Wonder Women: A conversation with filmmaker Kristy Guevara-Flanagan

Gary Collinson chats with Kristy Guevara-Flanagan, director of the upcoming documentary Wonder Women! The Untold Story of American Superheroines…

“I was reading a New York Times article that introduced Gail Simone as Wonder Woman’s first female writer EVER. Despite the fact that she was this incredible feminist symbol, she was stuck, like a lot of strong female characters, between being created by men and primarily consumed by boys,” explains filmmaker Kristy Guevara-Flanagan (Going on 13) as to the inspiration for her second feature documentary, Wonder Women: The Untold Story of American Superheroines, which was previously entitled The History of the Universe as Told by Wonder Woman and is set to receive its world premiere at the SXSW Film Festival this week. “The story stayed with me and I began looking into Wonder Woman’s origins. Her creator, William Moulton Marston, was an incredibly fascinating character with a clear agenda to create an empowering role model amidst a lot of super violent male heroes. Of course, he had some interesting ideas about what a strong female hero should look like, but his creation had incredible staying power while so many comic book characters (especially female ones) have come and gone.”

After making her first appearance in All-Star Comics #8 (December 1941), the Wonder Woman gained her own successful solo title in the Summer of 1942 before emerging as one of DC Comics’ most recognizable characters with a near unbroken publication run bettered only by her male counterparts Superman and Batman – a remarkable feat for a female character in a medium typically dominated both by male characters and readers. “Wonder Woman was not a sidekick. She was not a daughter or sister or romantic partner,” states Guevara-Flanagan as to the lasting appeal of the Amazon Princess, who is perhaps best known for the 1970s television series starring Lynda Carter. “She was at the center of her own story and, even today, that is incredibly rare for a heroine. I think that alone, having her own complex mythology and being at the center of her story, has most helped her stick around for so long. She is also a WOMAN and not anyone’s ‘girl’. Sadly enough, she is kinda still the only real female superhero that people recognize.”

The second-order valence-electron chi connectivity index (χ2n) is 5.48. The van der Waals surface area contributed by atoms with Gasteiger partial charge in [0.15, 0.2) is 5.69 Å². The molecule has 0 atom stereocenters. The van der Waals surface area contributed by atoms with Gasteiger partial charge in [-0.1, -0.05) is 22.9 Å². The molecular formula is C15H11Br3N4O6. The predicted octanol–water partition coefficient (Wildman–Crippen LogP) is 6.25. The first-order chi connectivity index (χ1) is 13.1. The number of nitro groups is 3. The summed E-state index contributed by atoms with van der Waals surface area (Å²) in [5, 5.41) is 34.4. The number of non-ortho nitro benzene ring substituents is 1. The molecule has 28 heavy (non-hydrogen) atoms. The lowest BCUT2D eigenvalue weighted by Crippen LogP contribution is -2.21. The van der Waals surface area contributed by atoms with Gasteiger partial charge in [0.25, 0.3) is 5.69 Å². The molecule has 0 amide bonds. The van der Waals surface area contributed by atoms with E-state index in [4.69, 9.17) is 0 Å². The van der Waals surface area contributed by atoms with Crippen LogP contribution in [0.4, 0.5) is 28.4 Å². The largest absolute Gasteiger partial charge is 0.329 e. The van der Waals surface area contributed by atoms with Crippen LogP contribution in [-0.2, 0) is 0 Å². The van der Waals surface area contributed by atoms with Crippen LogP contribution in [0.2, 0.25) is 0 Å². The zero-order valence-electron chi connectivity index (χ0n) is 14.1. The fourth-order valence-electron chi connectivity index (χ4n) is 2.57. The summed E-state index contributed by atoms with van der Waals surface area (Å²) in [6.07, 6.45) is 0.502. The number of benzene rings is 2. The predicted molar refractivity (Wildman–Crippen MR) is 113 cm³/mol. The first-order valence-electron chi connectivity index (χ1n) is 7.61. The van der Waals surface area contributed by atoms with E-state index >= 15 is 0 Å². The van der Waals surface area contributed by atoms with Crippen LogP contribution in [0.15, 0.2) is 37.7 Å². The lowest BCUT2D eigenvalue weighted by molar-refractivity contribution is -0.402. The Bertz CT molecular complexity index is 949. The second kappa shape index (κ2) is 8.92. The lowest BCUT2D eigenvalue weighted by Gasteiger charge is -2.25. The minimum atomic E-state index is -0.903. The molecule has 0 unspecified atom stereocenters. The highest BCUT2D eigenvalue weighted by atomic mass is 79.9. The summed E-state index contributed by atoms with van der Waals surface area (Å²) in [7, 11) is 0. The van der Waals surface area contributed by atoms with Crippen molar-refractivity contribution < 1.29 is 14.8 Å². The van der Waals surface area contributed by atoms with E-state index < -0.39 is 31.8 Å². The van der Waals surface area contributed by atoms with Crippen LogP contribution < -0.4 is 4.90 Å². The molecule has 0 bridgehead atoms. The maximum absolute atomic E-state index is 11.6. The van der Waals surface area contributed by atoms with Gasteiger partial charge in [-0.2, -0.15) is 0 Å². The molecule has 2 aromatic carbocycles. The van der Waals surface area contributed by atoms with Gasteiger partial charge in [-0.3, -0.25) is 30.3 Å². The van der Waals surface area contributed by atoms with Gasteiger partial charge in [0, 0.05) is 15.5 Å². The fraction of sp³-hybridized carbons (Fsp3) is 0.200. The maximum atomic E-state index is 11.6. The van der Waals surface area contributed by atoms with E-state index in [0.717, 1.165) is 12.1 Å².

Although Wonder Woman was the obvious choice to serve as the focal point for a documentary about powerful female characters, she is by no means the only heroine to fall under the remit of Wonder Women. “We touch on some of the other early female superheroines (Miss Fury, Sheena) and then stay with Wonder Woman for a while until the 50s when we also look at Catwoman, Batgirl and Lois Lane. Eventually we come to the TV screen and look at The Bionic Woman [1976-1978] and Charlie’s Angels [1976-1981]. Then finally we end up on the big screen where we look at characters like Ripley from Aliens [1986] all the way to Jean Grey from X-Men [2000]. And then, of course there are the real life heroines we talk with like Gloria Steinem and Kathleen Hanna (one of the originators of the Riot Grrrl movement).” Two moments in particular proved hugely memorable for the director during the production of the film: “It was a blast to MEET Lynda Carter and Gloria Steinem! I was incredibly awed in their presence, for entirely different reasons!”